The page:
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Obituaries Archives — The Altamont Enterprise, April 29, 2010

Jerry Clark

By Saranac Hale Spencer

VOORHEESVILLE — Smiles surrounded Jerry Clark because he looked for ways to make them.

“That warm heart made him an extraordinary human being,” said his uncle, Jeff Clark. He was keenly aware of people’s feelings, his uncle said, and “he was always trying to make people around him feel good. He was very empathetic.”

Mr. Clark died unexpectedly on Tuesday, April 27, 2010. He was 17.

The Voorheesville high school wrestling champ had his first peewee match at the age of 6, his mother remembered. He took fourth place, she said, and that was “his first time on the mat.”

He had a natural ability and he grew up with an uncle and a father who were both wrestlers, she said, concluding, “The family taught him.”

Mr. Clark was a hard worker, said wrestling coach Matt Robinson, and he was quick and well balanced. He was the first Section 2 champ to come out of the program since the 1980s, he said. Jeff Clark took that title in 1984.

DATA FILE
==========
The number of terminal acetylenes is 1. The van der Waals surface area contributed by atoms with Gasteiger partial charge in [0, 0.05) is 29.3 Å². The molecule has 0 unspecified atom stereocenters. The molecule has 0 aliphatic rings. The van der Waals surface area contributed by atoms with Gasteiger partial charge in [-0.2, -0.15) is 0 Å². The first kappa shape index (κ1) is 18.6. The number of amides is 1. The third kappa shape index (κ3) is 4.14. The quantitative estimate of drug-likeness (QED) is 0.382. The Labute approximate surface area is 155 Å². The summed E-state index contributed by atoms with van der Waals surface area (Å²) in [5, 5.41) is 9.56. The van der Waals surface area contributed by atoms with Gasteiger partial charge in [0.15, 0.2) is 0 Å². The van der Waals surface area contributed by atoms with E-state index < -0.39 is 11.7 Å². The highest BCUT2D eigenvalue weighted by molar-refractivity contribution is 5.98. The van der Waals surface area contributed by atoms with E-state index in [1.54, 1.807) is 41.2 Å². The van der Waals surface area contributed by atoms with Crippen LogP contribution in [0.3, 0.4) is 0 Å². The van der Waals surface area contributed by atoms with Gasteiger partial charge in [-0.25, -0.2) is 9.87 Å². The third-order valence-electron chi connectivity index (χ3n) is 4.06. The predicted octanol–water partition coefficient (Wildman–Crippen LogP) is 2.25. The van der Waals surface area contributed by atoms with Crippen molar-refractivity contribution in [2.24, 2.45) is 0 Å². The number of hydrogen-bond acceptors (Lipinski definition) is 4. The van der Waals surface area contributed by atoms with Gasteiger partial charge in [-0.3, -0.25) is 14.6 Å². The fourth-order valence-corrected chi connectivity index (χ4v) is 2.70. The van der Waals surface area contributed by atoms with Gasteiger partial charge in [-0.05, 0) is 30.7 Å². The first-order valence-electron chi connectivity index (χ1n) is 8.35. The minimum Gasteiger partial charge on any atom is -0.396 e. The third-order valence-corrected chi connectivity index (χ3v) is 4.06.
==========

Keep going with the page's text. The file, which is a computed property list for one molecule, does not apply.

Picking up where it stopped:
“He would get something in his sights and do what he could to achieve it,” Mr. Robinson said.

As a sophomore, he was a state qualifier in wrestling and Class C champion, said Joseph Sapienza, Voorheesville’s varsity football coach, and he was a Class C All-Star in football as a junior.

“He was the type of young man who liked competition, camaraderie,” Mr. Sapienza said.

Of his success in sports, his mother said, “He felt he had to live up to himself.”

But he also liked the social side of sports, she said, since he’d often spend more time on the opposing team’s bench, getting to know new people. “He made friends with everybody,” she said.

As a kid on a long car ride after a trip to Florida, Mr. Clark wanted to sit next to the baby in the back, his uncle recalled. He played with her until she fell asleep and wanted to play so much that he tried to open her eyes to keep her going. “A 12-year-old boy with that kind of love in him,” he said with wonderment.